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YMMV / Airheads

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  • Alternative Character Interpretation: The Lone Rangers, or namely Chazz - frustrated Jerk with a Heart of Gold, or just a jerk in a group of jerks?
  • Awesome Music: The song "Born to Raise Hell" by Motörhead featuring Ice-T and Whitfield Crane, which plays over the opening credits.
  • Covered Up: "Degenerated" is not an original song, it was originally performed by hardcore band Reagan Youth. However, far more people know the films version.
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  • Critical Dissonance: On Rotten Tomatoes, Airheads only has a 21% freshness rating with critics. Among audiences, however, it is moderately popular with a freshness of 51%.
  • Harsher in Hindsight:
    • Kayla leaving the Whiskey-A-Go-Go and driving erratically to Rebel Radio becomes less funny when you learn that actress Amy Locane went to prison for killing an elderly woman while driving drunk.
    • The entire plot revolving around three angry men taking over a radio station with fake guns doesn't look quite as funny due to the amount of gun violence in recent years (see Values Dissonance below).
    • "Lemmy is God" after Lemmy's passing in 2015.
    • The signing of the Telecommunications Act of 1996 would turbocharge the corporatization of music and radio that Chazz rails against during the film, as corporations buying up or closing down radio stations has made it harder for aspiring artists to break through.
  • Hilarious in Hindsight:
    • When making their fake demands, one of the items cited is "naked pictures of Bea Arthur." In 1994, it's an oddball curiosity, but in 2013, it's worth $1.9 million.
    • The "Lemmy Is God" line became hilarious when he actually did play God in the horror film "Curse Of El-Charro".
    • The "wrestling match" part of the joke became this after Motörhead themselves performed Triple H's themes for both himself ("The Game", "King of Kings") and his Power Stable Evolution ("Line In The Sand").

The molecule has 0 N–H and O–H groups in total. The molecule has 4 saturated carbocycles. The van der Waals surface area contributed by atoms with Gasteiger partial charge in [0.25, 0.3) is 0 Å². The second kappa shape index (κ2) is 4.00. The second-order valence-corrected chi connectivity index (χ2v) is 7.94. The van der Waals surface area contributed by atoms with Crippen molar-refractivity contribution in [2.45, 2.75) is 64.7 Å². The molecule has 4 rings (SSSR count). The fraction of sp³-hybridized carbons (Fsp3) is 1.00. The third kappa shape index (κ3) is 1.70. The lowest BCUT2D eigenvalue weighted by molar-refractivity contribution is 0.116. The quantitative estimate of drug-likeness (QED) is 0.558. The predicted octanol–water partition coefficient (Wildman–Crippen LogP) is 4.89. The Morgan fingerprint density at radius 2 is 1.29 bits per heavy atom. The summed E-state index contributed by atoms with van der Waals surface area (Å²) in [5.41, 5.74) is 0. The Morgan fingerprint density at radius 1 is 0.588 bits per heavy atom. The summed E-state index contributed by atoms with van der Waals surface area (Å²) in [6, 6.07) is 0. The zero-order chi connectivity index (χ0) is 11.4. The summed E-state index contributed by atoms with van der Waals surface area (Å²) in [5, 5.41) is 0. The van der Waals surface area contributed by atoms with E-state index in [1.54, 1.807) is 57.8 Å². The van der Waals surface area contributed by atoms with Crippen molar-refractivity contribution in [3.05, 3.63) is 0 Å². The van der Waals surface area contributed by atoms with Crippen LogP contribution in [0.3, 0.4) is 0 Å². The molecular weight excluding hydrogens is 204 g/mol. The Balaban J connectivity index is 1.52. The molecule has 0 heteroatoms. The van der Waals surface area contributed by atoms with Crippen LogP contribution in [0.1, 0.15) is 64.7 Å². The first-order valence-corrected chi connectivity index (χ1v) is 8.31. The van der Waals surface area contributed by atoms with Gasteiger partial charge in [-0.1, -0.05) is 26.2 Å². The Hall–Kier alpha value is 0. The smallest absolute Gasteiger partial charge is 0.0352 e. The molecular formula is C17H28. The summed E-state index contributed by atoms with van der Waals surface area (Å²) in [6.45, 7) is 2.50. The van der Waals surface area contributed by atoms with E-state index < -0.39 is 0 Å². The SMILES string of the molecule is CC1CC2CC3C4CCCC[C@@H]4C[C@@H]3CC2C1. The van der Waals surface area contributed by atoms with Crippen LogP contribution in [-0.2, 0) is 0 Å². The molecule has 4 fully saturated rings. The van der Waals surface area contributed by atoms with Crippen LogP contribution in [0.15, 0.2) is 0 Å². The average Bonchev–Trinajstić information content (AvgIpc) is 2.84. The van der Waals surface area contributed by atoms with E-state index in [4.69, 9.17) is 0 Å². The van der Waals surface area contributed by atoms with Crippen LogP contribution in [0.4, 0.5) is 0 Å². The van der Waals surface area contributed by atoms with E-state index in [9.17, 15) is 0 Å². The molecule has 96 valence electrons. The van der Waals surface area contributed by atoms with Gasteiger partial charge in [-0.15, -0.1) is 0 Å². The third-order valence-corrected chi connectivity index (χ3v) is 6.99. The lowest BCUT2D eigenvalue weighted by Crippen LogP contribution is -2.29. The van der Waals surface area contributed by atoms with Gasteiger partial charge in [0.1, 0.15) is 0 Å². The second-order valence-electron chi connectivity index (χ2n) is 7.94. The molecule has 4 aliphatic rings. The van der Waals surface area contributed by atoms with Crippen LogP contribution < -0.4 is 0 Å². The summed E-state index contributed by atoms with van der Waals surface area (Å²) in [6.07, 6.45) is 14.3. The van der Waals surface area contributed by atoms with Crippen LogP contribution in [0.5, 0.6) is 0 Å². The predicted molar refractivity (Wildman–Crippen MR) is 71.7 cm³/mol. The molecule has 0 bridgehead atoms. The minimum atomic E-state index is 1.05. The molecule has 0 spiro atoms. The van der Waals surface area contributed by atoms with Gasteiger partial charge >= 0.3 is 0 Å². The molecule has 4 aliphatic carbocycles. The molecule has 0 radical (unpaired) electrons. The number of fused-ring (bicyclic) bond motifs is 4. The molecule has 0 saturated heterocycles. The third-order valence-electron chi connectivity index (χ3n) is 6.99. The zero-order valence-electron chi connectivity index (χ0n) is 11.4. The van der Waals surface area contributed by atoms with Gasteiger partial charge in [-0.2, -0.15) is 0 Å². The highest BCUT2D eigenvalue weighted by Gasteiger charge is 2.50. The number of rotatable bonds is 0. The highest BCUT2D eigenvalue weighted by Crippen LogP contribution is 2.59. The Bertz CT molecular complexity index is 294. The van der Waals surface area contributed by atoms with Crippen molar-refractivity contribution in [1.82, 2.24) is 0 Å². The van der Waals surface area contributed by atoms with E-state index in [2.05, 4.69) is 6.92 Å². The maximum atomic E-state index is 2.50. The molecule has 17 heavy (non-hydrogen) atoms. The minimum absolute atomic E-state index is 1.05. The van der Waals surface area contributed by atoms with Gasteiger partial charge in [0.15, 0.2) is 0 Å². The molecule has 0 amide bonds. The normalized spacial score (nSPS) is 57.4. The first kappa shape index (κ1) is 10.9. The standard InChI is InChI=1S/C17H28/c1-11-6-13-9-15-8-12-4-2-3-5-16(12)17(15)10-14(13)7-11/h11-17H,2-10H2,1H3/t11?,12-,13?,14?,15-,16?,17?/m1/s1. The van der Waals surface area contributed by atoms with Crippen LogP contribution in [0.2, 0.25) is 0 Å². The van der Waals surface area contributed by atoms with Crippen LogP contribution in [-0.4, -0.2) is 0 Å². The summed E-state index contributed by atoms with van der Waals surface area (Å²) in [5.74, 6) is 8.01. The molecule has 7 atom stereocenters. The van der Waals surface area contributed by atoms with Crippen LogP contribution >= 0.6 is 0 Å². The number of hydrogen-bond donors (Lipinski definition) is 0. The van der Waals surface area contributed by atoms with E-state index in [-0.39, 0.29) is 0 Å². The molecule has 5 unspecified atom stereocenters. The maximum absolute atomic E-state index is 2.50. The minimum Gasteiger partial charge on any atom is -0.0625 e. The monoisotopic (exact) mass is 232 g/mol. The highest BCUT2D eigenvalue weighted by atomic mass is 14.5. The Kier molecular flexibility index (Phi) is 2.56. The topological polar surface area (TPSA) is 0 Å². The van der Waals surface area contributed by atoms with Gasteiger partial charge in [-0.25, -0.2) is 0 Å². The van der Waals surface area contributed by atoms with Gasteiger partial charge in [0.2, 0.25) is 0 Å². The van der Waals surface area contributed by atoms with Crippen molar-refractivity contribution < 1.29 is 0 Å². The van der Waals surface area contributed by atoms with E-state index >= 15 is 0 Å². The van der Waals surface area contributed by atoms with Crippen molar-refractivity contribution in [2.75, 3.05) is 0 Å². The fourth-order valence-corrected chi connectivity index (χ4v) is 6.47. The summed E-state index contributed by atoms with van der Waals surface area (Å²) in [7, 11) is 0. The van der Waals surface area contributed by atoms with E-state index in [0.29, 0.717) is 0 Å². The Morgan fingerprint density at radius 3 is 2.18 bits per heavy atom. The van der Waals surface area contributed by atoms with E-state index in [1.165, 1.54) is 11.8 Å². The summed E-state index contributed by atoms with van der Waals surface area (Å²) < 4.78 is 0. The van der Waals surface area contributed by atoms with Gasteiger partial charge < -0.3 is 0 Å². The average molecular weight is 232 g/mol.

• Chazz's dismissive comments on classic rock artists like The Beatles and Jimi Hendrix have become funnier now that rock and metal artists from the 80s and 90s are also being considered "classic rock" nowadays.
  • Memetic Badass: Lemmy, thanks in no small part to this movie.
  • Memetic Mutation: "Who'd win in a wrestling match, Lemmy or God?" "Trick question. Lemmy is God."
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  • One-Scene Wonder: Lemmy.
  • Squick: Five words: Naked pictures of Bea Arthur.
    Jimmy Wing: Bea Arthur? Outstanding.
  • Retroactive Recognition: The first cop who arrives at the station (and has a stand-off with Pip) is played by future Happy Madison alum Allen Covert.
  • Unintentional Period Piece: This movie really captures the whole music scene of the 90s. This is especially notable when a reporter describes our main characters as having "MTV-soaked minds", referring to the time before MTV's Network Decay when it was still primarily focused on music.
    • In addition, we have see classic 90s toys like Stretch Armstrong, and someone prominently playing a Game Gear (with SFX from a real GG game, thus averting Pac Man Fever).
    • And of course, the simple fact that the Lone Rangers have no choice - in their own minds at least - but to take over a radio station and forcing the staff to play their demo tape seems even more absurd today in an era where they could easily just upload their music on line by way of various social media sites in order to promote themselves. And don't get started on how much cell phones or satellite radio would impact the plot.
    • To say nothing of only a reel-to-reel and cassette copy of the demo existing...the entire plot would fall apart with a digital version.
  • Values Dissonance: It's a goofy comedy about guys taking a radio station hostage with fake Uzis, and we're supposed to root for them. After all the violence of the last few decades, if this movie were made today, it would probably be a whole lot darker.
  • Values Resonance: ...On the other hand, despite the growth of the world wide web and social media allowing more aspiring musicians to put out their work independently, the music industry executives act the same way over 20 years later, wanting total control over artists and their work.